Fears which the Turkish Cypriots have been expressing in the past few days cannot be justified, even though the excuse to express such fears hailed from the Greek Cypriot community, Cyprus President Nicos Anastasiades has said, pointing out that no Greek Cypriot political party claims or maintains that the solution to the Cyprus problem is `enosis` union with Greece.
The President described as “wrong” in terms of timing and its objective a House decision to commemorate in schools the 1950 referendum in favour of union with Greece. The decision led the Turkish Cypriot leader to leave Thursday`s meeting with Anastasiades, in the context of the UN peace talks.
Anastasiades also pointed out that the House of Representatives is an independent legislative body of the Republic of Cyprus and does not take orders or recommendations from anybody.
Speaking about recent developments in the ongoing UN-led effort to find a negotiated settlement to reunite Cyprus, the President said “any fears among the Turkish Cypriots, even though the Greek Cypriot side has provided the pretext for such concerns, cannot be justified simply because there is an agreement between us that the solution we are seeking is a bizonal bicommunal federaion.”
The agreement also stresses that secession or union are strictly prohibited, he explained, adding that this is one of the articles in the constitution which cannot be amended.
“Consequently, anybody who seeks to achieve the opposite of what has been agreed will be in conflict with the UN, which I am sure will approve our agreement,” he said.
The President was commenting on the reaction by the leader of the Turkish Cypriot community to a House decision to commemorate in schools in a brief reference and a short reading the 1950 referendum in favour of union with Greece. Akinci demanded that the President takes steps to revoke the decision.
“Any excessive reactions to a simple reference, which I consider was wrong not only in terms of time but also in terms of its objectives, are not justified, in particular when one takes into account that the April 1st uprising against British colonial rule to achieve union with Greece is marked with great celebrations and yet nobody refers, during any such celebrations, to union with Greece,” the President pointed out.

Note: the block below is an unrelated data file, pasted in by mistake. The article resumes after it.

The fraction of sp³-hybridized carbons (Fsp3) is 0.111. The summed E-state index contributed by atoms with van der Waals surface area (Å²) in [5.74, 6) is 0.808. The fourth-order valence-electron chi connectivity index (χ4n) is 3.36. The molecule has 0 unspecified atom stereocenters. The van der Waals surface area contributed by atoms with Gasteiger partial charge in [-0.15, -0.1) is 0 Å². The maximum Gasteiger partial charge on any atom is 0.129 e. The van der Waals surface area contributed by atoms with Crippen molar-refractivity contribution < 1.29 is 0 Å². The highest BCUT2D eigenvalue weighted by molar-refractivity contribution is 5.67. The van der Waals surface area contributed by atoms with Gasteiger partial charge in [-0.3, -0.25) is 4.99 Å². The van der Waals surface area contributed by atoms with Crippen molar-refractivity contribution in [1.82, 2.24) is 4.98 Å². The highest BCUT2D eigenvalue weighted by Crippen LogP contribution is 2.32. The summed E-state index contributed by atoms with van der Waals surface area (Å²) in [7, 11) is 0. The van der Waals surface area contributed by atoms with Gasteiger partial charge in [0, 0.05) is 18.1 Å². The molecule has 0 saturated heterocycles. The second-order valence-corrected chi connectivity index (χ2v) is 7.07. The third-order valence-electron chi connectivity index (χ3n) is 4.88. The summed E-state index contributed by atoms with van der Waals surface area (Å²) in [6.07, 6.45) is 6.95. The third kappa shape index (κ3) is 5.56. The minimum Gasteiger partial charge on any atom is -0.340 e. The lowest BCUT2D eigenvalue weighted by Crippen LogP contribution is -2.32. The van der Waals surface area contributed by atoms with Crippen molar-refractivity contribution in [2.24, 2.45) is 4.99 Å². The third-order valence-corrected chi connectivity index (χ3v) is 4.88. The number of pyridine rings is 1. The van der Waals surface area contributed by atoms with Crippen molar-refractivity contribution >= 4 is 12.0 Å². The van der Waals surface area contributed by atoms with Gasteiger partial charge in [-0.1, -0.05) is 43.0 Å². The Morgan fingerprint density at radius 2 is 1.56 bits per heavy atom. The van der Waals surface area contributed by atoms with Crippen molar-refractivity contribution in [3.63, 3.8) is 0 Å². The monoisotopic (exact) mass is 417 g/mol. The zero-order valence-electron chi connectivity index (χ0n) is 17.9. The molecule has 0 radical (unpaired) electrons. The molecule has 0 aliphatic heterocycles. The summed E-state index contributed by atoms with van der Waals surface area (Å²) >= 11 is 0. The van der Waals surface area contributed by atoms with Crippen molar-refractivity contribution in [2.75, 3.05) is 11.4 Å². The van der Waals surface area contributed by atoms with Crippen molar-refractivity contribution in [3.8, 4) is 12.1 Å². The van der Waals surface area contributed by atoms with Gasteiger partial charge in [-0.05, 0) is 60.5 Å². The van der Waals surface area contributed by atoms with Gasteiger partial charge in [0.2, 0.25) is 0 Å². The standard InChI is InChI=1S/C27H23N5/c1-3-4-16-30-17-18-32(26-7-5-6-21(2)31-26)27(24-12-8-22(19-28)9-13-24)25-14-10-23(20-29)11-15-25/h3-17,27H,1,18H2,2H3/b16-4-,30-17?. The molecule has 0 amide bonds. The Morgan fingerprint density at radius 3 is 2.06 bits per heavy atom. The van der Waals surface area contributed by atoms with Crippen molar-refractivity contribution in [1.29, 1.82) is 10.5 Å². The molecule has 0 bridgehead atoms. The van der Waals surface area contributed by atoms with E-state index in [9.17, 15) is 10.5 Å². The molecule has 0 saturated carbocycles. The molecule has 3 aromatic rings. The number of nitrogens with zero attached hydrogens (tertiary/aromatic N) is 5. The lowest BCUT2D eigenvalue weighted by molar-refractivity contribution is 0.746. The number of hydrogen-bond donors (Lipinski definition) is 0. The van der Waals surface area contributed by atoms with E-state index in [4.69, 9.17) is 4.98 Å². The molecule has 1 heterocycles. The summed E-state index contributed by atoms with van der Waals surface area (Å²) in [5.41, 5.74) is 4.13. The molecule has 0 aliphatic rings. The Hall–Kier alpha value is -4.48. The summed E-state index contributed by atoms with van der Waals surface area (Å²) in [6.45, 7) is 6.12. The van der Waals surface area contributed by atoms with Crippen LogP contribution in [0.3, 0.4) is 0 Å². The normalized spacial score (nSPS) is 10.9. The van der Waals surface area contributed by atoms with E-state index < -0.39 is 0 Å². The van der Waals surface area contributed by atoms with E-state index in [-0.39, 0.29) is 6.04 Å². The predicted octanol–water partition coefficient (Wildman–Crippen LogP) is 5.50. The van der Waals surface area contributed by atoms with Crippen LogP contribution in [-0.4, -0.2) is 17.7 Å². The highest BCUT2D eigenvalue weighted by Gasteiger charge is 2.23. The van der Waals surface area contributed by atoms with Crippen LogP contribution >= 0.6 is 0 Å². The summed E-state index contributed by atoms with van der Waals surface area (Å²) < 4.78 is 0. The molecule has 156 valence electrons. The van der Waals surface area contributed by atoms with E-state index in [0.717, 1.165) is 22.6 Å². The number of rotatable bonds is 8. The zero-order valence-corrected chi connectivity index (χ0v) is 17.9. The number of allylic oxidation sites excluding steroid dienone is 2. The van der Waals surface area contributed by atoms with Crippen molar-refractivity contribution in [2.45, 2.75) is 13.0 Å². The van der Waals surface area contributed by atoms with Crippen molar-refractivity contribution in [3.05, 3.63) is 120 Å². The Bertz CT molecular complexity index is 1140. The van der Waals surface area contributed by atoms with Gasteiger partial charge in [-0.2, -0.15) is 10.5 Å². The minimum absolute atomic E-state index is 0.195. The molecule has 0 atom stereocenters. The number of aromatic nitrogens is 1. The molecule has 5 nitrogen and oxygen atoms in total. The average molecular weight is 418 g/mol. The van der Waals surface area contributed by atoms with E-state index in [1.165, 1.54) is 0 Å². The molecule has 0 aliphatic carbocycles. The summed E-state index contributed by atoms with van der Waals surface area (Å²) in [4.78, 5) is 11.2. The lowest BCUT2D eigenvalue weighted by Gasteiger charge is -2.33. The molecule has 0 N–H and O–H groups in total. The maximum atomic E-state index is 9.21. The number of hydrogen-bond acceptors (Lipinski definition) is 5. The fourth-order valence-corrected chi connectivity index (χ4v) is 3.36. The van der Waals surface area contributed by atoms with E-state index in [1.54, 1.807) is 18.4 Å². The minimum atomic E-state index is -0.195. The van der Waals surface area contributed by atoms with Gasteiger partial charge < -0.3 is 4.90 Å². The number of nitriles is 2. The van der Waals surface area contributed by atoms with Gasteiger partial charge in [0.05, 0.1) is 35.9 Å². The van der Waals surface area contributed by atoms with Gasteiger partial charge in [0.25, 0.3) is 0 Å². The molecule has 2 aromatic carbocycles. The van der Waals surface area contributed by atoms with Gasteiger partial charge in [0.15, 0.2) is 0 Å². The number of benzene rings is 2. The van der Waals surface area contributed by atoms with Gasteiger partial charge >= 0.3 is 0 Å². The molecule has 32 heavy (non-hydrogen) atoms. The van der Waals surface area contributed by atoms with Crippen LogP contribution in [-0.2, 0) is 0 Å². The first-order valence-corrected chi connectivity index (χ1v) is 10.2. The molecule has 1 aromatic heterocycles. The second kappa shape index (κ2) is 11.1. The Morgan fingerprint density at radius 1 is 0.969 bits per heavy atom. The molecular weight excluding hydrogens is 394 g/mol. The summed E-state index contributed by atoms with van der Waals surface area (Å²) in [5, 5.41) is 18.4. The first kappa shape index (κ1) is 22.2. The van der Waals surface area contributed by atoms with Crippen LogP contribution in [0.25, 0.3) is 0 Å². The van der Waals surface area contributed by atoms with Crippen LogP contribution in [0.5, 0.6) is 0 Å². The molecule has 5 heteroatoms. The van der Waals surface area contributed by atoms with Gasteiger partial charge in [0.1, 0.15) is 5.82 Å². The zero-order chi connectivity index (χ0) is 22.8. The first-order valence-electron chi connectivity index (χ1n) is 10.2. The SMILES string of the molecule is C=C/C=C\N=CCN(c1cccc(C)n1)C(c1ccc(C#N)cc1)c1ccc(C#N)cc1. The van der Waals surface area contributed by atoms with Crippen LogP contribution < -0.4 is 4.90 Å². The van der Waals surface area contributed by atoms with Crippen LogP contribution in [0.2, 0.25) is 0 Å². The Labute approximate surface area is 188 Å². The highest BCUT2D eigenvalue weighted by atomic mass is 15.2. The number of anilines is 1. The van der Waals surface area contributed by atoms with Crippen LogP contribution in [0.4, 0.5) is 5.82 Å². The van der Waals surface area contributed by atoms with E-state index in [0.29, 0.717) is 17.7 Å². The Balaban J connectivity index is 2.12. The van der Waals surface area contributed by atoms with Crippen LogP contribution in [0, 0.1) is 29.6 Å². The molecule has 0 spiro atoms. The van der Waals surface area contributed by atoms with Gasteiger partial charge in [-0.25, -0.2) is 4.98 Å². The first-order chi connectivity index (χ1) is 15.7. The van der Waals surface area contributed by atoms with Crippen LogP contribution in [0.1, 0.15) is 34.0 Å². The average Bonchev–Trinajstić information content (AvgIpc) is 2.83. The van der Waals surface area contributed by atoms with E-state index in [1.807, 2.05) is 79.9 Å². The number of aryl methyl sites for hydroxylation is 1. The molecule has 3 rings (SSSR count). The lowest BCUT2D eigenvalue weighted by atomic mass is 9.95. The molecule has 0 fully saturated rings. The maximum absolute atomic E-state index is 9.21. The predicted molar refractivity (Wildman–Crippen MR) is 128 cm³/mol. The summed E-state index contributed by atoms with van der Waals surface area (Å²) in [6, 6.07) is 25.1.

The President made it clear that he had no wish to create any further complications. “I simply wish to say that everybody must know what he is asking and what he is seeking. I have never raised any issue with Akinci, saying that he must impose himself on the illegal Turkish Cypriot administration, which takes decision which are contrary to the joint line or when it airs different views,” he added.
“The country`s supreme interest, which relates to Greek Cypriots and Turkish Cypriots, must prevail,” he said, recalling that significant progress has been made at the negotiating table so far and this must be exploited in the future in order to achieve, as soon as possible, convergences which will allow both communities to accept a proposed solution.
No party, even opponents of a bizonal bicommunal federation, suggests that enosis is what they are seeking, the President said, noting that “on the contrary, even those who disagree with a federal solution, say that the Republic of Cyprus must be safeguarded.”
“Once again, I reiterate my call to leave aside any excuses and, with sincerity, declare whether we are ready at long last to negotiate in a serious manner to address the concerns of each side,” he said.
Invited to comment on press reports quoting Akinci as saying that the President`s behaviour was not proper, Anastasiades said he did not want to reply to such reports.
“I respect Mr Akinci and I have proven that. I have this bad habit of smoking, I must admit,” he said, and explained that he leaves the negotiating room any time he wants to smoke, knowing that Akinci has been advised by his doctors to avoid smoking areas because of ill health in the past.
“Anything else anybody says is gossip which is not fitting for political leaders,” the President added.
On criticism from the main opposition party AKEL, Anastasiades said he appreciates party efforts to find a mutually acceptable solution but putting on an equal par the two leaders does not help, especially when one knows fully well that Turkey is trying to avoid outlining its positions on substantive issues such as security and guarantees, important aspects of the Cyprus problem.
Cyprus has been divided since 1974, when Turkey invaded and occupied its northern third. President Anastasiades and Akinci are engaged in UN-led talks with an aim to reunify the island under a federal roof.
Akinci walked out of a meeting on Thursday, in the framework of settlement talks, shortly after it began. It was announced that the two leaders had elaborated earlier on their positions as regards a decision taken by the Cypriot Parliament last week to commemorate in schools the 1950 referendum, favouring “enosis”, union with Greece./IBNA